This coming Thursday sees the start of the once infantile music gathering, Hard Working Class Heroes (HWCH), tumbling through our favourite venues for another serving of both old and new Irish talent.What began as a low-key event in 2003 has grown into an annual necessity for those of us hungry for fresh, local talent. The platform for many bands causing waves in the oceanic music world today including Villagers, Jape and The Strypes, and introducing newbies to a wider audience, HWCH has become a means of assessing the new Irish music nation.
In anticipation for the gluttonous instrumental feast before us we’ve gathered together some of the bands playing for a quick chinwag on influences, name choices and university degrees.
Galway based trio So Cow have been on the steady incline for a while now. With a name coming from “an erroneous answer given during a South Korean elementary school spelling test” the trio have an infectious way with sound, linking melodies together that have you shimming against your will in no time.
Lead vocalist, Brian Kelly cheekily describes the band’s sound as “being the sound of now. I’ve been reading the music press for years now and I know that’s pretty much the way to go with such descriptions. We’re an amalgamation of all previous Mercury Music prize winners, only a little more ‘now’.”
This subtle charm and charisma echoes through their ever growing repertoire, with the members plucking musical influences from the king of crowd-enchanting anthems himself: Freddie Mercury. “I think I speak for the entire band here when I say that Queen’s Greatest Hits I & II shapes every single musical decision we’ve made. It’s not a popular opinion, but I don’t think it’s a coincidence that there’s a member of each band called Brian.”
The band’s writing processes today are fueled by very simple catalysts, but Kelly concedes that “the second [making music stops being fun], I’ll just answer that we’re a very political band or something like that.”
So Cow’s HWCH must-sees: September Girls, Dott and Bouts.
I HAVE A TRIBE:
Cloaked in mystery and anonymity, I Have A Tribe is certainly at the top of many people’s lists for HWCH. Their obscure, riddle-like online bio will have you scratching at your head and banging at your keyboard to uncover more about this one-man show.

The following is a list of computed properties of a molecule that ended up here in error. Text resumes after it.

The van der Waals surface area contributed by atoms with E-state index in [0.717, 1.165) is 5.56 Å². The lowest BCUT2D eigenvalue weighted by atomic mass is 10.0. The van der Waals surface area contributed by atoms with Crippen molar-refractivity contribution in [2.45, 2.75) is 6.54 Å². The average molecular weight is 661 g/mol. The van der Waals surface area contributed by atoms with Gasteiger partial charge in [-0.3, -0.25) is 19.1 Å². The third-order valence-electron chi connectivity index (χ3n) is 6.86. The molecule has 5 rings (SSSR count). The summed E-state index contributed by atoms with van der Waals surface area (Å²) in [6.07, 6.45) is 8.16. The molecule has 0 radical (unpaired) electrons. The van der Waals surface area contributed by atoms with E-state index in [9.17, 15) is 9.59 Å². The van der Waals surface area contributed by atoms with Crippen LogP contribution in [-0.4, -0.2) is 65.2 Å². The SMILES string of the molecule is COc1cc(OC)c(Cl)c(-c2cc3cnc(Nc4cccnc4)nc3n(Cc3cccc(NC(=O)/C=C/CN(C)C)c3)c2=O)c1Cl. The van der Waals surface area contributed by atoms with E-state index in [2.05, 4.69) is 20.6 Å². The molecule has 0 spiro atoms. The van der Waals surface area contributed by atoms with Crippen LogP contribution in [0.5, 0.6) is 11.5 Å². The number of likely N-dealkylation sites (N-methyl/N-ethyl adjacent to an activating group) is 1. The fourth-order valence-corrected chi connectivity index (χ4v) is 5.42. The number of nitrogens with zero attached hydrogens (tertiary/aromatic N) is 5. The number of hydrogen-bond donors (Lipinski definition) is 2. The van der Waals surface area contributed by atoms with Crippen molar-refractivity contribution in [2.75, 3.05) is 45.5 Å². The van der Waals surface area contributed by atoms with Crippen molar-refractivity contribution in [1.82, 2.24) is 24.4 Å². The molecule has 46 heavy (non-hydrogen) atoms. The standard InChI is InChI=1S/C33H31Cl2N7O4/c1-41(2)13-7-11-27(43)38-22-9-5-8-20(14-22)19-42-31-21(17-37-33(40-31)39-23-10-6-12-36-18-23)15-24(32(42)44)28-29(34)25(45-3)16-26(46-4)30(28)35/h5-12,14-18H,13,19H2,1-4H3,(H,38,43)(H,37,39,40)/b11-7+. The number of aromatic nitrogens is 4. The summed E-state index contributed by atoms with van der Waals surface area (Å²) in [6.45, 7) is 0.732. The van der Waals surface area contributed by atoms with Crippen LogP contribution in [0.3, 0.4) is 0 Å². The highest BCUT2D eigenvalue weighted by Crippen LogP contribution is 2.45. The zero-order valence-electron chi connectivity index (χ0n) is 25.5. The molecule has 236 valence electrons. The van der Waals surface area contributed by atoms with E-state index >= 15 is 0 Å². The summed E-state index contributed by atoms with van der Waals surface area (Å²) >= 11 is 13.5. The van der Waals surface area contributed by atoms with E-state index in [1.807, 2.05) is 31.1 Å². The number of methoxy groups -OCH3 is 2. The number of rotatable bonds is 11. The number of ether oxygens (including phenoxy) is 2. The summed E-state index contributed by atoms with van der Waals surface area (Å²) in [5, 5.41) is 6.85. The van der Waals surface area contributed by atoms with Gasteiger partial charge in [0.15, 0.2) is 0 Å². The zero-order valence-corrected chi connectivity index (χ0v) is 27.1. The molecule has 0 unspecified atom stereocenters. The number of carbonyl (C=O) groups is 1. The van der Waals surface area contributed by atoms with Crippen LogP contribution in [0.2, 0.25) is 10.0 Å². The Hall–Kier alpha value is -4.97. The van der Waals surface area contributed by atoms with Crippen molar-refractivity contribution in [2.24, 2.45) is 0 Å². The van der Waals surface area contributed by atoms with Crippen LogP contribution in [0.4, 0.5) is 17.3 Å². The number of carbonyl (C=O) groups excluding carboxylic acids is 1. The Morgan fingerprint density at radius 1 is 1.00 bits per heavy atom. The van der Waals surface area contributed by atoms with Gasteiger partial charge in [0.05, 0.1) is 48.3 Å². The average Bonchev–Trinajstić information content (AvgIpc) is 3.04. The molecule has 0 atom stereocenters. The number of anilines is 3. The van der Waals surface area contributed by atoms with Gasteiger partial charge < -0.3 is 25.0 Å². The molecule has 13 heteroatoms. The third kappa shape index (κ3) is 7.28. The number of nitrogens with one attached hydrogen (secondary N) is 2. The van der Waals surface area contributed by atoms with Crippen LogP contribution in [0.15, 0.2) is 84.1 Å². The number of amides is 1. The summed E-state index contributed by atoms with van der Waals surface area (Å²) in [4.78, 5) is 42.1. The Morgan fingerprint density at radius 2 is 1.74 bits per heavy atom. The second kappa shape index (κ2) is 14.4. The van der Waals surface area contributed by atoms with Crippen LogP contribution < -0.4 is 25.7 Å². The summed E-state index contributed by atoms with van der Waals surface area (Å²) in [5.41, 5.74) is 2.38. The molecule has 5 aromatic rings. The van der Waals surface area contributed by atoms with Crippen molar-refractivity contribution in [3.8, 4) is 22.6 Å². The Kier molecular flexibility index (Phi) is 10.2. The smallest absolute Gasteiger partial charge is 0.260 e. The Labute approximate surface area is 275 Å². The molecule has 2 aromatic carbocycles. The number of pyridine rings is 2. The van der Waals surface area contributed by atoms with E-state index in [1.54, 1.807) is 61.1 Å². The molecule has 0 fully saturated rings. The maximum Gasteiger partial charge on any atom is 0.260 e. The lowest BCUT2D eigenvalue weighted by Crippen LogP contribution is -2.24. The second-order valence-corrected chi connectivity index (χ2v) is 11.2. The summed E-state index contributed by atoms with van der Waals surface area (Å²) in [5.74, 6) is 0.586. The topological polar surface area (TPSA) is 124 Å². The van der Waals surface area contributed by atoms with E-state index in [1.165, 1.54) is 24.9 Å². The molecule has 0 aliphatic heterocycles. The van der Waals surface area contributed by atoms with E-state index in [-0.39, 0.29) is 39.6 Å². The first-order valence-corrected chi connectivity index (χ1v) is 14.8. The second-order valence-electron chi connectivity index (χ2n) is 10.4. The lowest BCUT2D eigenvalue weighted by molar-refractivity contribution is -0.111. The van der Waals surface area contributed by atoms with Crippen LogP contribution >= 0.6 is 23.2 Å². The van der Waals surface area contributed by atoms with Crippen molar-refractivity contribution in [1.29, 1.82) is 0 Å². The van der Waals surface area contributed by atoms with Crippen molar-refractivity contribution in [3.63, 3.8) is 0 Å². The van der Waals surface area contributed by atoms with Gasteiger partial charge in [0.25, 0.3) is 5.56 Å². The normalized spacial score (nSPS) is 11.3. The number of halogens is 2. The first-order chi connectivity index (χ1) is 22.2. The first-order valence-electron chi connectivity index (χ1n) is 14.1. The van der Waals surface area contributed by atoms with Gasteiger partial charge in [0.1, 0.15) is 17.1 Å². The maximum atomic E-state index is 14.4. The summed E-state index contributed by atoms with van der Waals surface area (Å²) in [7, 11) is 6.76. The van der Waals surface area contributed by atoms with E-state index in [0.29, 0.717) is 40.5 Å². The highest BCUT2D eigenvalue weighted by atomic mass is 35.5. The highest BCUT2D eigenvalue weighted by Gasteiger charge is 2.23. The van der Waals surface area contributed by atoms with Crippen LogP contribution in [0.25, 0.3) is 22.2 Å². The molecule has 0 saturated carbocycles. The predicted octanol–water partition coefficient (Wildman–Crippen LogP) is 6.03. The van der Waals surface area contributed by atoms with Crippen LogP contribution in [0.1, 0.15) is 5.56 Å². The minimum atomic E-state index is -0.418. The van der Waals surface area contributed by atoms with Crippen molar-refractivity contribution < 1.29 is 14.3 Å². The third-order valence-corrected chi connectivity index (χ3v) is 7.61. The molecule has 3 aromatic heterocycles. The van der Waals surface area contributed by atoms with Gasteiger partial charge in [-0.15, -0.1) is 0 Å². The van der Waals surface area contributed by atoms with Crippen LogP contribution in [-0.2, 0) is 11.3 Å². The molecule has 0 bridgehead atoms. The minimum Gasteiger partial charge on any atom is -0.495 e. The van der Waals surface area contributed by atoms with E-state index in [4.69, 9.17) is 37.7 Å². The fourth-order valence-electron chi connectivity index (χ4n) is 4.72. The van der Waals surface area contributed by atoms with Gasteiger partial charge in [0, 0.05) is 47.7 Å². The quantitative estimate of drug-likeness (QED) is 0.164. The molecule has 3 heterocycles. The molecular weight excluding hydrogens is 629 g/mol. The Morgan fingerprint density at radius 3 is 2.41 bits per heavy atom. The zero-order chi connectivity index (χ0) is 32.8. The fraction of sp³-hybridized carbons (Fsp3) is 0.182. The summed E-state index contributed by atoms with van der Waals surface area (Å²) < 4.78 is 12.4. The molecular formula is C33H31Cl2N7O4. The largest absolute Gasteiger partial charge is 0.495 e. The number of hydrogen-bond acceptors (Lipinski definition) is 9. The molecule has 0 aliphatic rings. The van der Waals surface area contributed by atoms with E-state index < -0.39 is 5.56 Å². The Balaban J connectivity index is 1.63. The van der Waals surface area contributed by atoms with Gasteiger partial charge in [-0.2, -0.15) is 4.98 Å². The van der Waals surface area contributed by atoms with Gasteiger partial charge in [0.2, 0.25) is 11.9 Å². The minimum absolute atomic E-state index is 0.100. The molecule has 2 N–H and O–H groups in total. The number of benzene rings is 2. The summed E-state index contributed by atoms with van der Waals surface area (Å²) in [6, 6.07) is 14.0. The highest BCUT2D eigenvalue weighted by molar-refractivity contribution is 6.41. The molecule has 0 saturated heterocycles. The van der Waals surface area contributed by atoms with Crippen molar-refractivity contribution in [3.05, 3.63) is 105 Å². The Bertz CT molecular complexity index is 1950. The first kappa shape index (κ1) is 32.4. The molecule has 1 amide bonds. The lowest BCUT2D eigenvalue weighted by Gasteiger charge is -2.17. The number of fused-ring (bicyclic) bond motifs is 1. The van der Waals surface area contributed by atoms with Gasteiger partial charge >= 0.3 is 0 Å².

However, giving meaning to the band’s name puts this demeanor into perspective. “I like the idea of a live show, performing under this name,” says the band’s only member. “It pulls away from having a boundary between performer and audience. Some of us are playing music and some of us are listening, but we’re all in the tribe together.
A past Music and English student, who unashamedly claims Harry Potter as his favourite book, I Have A Tribe has an eclectic mix of influences fueling this dream-like act. It certainly is an aural delight and his appreciation to those who’ve inspired him is tangible.
“It’s a strange feeling to feel grateful to people you’ve never met, and maybe won’t ever meet, for the musical direction they might have pushed you towards, whether you knew it or not. Funny, because you never get to say thanks.”
I Have A Tribe’s music is more of a stream of conscious thought, a story that reels you in and holds you tight. “Concerning the lyrics,” says its creator, “I need them to stand up on their own as pieces of writing, without any music.
When I go to a show, or listen to a record, I’m after something that moves me, whether that’s physically, or otherwise. I want a sound, basically, that has some sort of impact.”
I Have A Tribe HWCH must-sees: Liza Flume, Hozier and Let’s Set Sail. “But maybe the best thing is just to wander wherever, you never know what you’re gonna fall in love with, really. That’s my shout, anyway.”
This Dublin four-piece are the injection of 1960s bright, woozy vibes we all need. A name bred from their experiences in a rehearsal space “with flickering lights, gross smells, weird noises and mysteriously disappearing slices of pizza,” their beginnings certainly don’t mirror the sun-drenched melodies the quartet have been creating since.
Describing their sound as retro pop, their influences range quite rightly between The Beach Boys, Ronettes and Link Wray. “Although there were particular bands that we were all into and informed the sound we were looking for on paper, when we actually started playing a totally different sound materialized” the band.